Resilience Group


When I first became interested in Sustainability as an issue for the world, I was convinced that I and all the other interested “environmentalists” would, in time, be able to change the track of what was happening.  So I did everything I could to change systems, habits, and my personal perspective.  And I worked to help others see the need for the changes.  I think we made some difference.

But as we now know and are informed from various sources, the effort to preserve our environment is failing.  Our environment is rapidly deteriorating.  It is no longer an issue of mitigating the problems so that we can maintain “sustainability” in our world.  We now need to consider how we are going to adapt to the changes that are coming.

The committee that I have been working with (Education and Community Engagement Working Group) held two Salons earlier this year specifically looking at the role that emotions, in particular grief, had in our work as Suzuki Elders.  These Salons generated a significant amount of interest leading to the formation of a sub –committee to investigate how we would proceed with educating ourselves further about this subject.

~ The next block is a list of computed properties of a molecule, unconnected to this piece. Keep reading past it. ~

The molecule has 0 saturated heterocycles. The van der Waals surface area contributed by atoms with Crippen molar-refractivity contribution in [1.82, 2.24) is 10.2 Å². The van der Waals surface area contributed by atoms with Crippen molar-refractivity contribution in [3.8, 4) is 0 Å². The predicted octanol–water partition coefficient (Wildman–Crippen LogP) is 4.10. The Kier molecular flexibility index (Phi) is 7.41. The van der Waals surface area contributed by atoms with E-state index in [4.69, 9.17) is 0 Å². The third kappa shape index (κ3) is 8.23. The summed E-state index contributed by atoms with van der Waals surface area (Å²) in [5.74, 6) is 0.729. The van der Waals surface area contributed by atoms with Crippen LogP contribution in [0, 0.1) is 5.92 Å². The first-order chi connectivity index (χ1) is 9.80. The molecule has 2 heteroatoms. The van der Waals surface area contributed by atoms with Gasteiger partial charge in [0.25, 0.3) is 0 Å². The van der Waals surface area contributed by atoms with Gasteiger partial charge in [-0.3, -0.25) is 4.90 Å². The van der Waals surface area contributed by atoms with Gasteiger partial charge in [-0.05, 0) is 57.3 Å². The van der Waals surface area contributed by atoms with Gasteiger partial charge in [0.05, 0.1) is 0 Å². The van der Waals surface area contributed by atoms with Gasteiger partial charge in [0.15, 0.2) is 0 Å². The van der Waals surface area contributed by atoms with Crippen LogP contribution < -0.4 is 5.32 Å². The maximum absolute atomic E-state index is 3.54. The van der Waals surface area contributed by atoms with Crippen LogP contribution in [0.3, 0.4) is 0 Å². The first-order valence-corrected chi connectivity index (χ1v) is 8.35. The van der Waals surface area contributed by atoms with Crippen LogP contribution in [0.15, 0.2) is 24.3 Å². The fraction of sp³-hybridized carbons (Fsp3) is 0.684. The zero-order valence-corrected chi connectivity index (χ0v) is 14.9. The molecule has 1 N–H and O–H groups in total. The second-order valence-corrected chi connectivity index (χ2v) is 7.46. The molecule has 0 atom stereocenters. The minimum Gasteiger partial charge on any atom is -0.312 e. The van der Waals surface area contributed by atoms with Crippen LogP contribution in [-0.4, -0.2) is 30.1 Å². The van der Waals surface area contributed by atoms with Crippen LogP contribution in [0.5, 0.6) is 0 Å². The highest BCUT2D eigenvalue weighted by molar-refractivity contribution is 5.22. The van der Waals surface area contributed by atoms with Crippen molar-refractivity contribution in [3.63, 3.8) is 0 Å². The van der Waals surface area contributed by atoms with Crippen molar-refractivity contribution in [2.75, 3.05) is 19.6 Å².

The sub-committee has arrived at an awareness that the subject is much broader than first imagined and we now have a vision of what the work forward should be:  Suzuki Elders aim to play an active role in building resilience to the psycho-social impacts of climate disruption among ourselves and our communities.  Inherent in being resilient is being adaptable, thinking ahead and working so that results will be preventative.  Many organizations are aware that the promotion of resilience is core to being able to take care of each other in our communities.  An excellent site that describes resilience can be found here.